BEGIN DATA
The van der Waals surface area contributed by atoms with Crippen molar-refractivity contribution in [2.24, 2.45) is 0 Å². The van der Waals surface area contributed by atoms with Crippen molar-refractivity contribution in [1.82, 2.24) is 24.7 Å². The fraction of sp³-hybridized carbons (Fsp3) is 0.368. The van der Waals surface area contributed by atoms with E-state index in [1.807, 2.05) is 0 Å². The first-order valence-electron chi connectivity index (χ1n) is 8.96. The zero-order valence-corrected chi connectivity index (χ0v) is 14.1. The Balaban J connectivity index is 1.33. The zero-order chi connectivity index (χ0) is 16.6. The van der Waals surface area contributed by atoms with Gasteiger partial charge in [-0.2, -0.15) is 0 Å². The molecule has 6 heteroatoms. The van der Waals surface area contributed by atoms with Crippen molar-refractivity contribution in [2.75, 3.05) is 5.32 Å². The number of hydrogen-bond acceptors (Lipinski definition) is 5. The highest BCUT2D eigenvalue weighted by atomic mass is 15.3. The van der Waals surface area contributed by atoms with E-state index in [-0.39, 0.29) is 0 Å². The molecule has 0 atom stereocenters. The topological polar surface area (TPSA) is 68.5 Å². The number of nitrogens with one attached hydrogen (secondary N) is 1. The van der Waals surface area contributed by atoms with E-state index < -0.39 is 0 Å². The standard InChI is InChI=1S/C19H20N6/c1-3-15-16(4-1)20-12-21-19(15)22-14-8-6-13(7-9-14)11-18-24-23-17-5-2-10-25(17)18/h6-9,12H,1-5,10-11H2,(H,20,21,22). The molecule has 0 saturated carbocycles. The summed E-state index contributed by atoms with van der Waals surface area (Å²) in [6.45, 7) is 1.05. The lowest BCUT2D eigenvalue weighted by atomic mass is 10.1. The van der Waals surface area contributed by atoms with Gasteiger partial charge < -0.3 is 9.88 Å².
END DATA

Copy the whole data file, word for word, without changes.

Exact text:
The van der Waals surface area contributed by atoms with Crippen molar-refractivity contribution in [2.24, 2.45) is 0 Å². The van der Waals surface area contributed by atoms with Crippen molar-refractivity contribution in [1.82, 2.24) is 24.7 Å². The fraction of sp³-hybridized carbons (Fsp3) is 0.368. The van der Waals surface area contributed by atoms with E-state index in [1.807, 2.05) is 0 Å². The first-order valence-electron chi connectivity index (χ1n) is 8.96. The zero-order valence-corrected chi connectivity index (χ0v) is 14.1. The Balaban J connectivity index is 1.33. The zero-order chi connectivity index (χ0) is 16.6. The van der Waals surface area contributed by atoms with Gasteiger partial charge in [-0.2, -0.15) is 0 Å². The molecule has 6 heteroatoms. The van der Waals surface area contributed by atoms with Crippen molar-refractivity contribution in [2.75, 3.05) is 5.32 Å². The number of hydrogen-bond acceptors (Lipinski definition) is 5. The highest BCUT2D eigenvalue weighted by atomic mass is 15.3. The van der Waals surface area contributed by atoms with E-state index in [-0.39, 0.29) is 0 Å². The molecule has 0 atom stereocenters. The topological polar surface area (TPSA) is 68.5 Å². The number of nitrogens with one attached hydrogen (secondary N) is 1. The van der Waals surface area contributed by atoms with E-state index < -0.39 is 0 Å². The standard InChI is InChI=1S/C19H20N6/c1-3-15-16(4-1)20-12-21-19(15)22-14-8-6-13(7-9-14)11-18-24-23-17-5-2-10-25(17)18/h6-9,12H,1-5,10-11H2,(H,20,21,22). The molecule has 0 saturated carbocycles. The summed E-state index contributed by atoms with van der Waals surface area (Å²) in [6.45, 7) is 1.05. The lowest BCUT2D eigenvalue weighted by atomic mass is 10.1. The van der Waals surface area contributed by atoms with Gasteiger partial charge < -0.3 is 9.88 Å².